barriers,” said Michael Haddad. "There is no other place that I would have wanted to start this global endeavour from other than Egypt—mother of the world, as we say, which occupies a very special place of appreciation in my heart, shared by many in the region and globally."
Haddad is an endurance athlete, who was paralyzed from the chest down as a child. He has devised his own unique “step-to-gait” method of movement, using a high-tech exoskeleton to stabilize his chest and legs. His method currently inspires research at the American University of Beirut and the Lebanese American University, among others, which holds promise to millions of people with similar disability.
“As we strive together to achieve the sustainable development goals across the world, today’s walk plays a decisive role to draw attention to necessity of seizing the opportunity to benefit from the potential of technology and innovation to change lives for the better in all areas, from eliminating poverty to reducing inequality to ensuring access to quality education,” said Achim Steiner, UNDP Administrator, in his tribute video message to the walk. “Michael and his fellow Egyptian differently abled athletes, through their walk today, are the best people who can demonstrate the importance of putting such potential of technology at centre stage”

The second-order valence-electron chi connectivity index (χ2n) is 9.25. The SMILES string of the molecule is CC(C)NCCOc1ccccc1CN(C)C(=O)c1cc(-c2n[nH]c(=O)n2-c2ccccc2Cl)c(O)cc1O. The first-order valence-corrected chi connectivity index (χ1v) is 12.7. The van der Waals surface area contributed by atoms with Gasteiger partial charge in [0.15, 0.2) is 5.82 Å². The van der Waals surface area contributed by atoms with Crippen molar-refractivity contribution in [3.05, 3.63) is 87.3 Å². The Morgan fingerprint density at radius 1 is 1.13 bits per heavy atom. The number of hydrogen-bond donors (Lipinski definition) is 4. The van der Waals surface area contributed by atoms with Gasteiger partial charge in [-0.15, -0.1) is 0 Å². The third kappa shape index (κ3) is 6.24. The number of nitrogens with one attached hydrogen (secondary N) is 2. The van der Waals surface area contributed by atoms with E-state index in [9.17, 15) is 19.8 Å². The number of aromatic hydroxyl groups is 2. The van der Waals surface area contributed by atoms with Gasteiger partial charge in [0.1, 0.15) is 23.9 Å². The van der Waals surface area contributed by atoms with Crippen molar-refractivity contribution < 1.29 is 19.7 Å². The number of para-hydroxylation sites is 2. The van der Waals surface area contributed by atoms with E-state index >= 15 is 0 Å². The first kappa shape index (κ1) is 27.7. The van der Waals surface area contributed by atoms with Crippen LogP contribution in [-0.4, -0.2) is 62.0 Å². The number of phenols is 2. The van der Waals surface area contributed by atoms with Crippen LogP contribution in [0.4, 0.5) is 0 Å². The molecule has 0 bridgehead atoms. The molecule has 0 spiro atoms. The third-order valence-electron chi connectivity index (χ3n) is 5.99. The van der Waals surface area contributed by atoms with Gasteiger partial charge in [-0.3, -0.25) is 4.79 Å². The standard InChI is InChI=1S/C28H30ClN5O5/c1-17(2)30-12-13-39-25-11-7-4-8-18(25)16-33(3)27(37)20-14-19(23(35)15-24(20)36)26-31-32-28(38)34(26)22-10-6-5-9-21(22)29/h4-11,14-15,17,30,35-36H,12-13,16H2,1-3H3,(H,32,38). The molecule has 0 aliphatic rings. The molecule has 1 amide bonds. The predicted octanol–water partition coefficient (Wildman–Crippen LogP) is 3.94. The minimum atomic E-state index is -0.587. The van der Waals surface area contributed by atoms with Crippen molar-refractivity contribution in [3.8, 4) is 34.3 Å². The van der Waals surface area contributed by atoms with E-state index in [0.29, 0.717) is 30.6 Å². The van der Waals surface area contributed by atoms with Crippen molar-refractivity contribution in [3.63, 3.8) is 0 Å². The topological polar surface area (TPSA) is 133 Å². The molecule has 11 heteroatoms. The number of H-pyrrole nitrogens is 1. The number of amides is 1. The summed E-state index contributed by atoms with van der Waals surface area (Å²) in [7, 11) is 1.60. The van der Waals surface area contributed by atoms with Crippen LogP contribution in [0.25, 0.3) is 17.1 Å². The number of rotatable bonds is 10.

Learn more about the walk
For more information and media interviews please contact: Nagwa H Lachine | UN Information Center | firstname.lastname@example.org | +20 (12) 2284 2128 Mohamed El Shazly | Min of Youth & Sports | email@example.com | +20 (10) 0636 0105
Nevine ElAref | Min of Tourism & Antiquities | | +20 (10) 0336 2061
For getting broadcast quality B-roll documentation of the Egypt Walk for Inclusion please contact: Abdelhamid Ezzat | UN Development Programme | firstname.lastname@example.org | +20 (11) 1127 251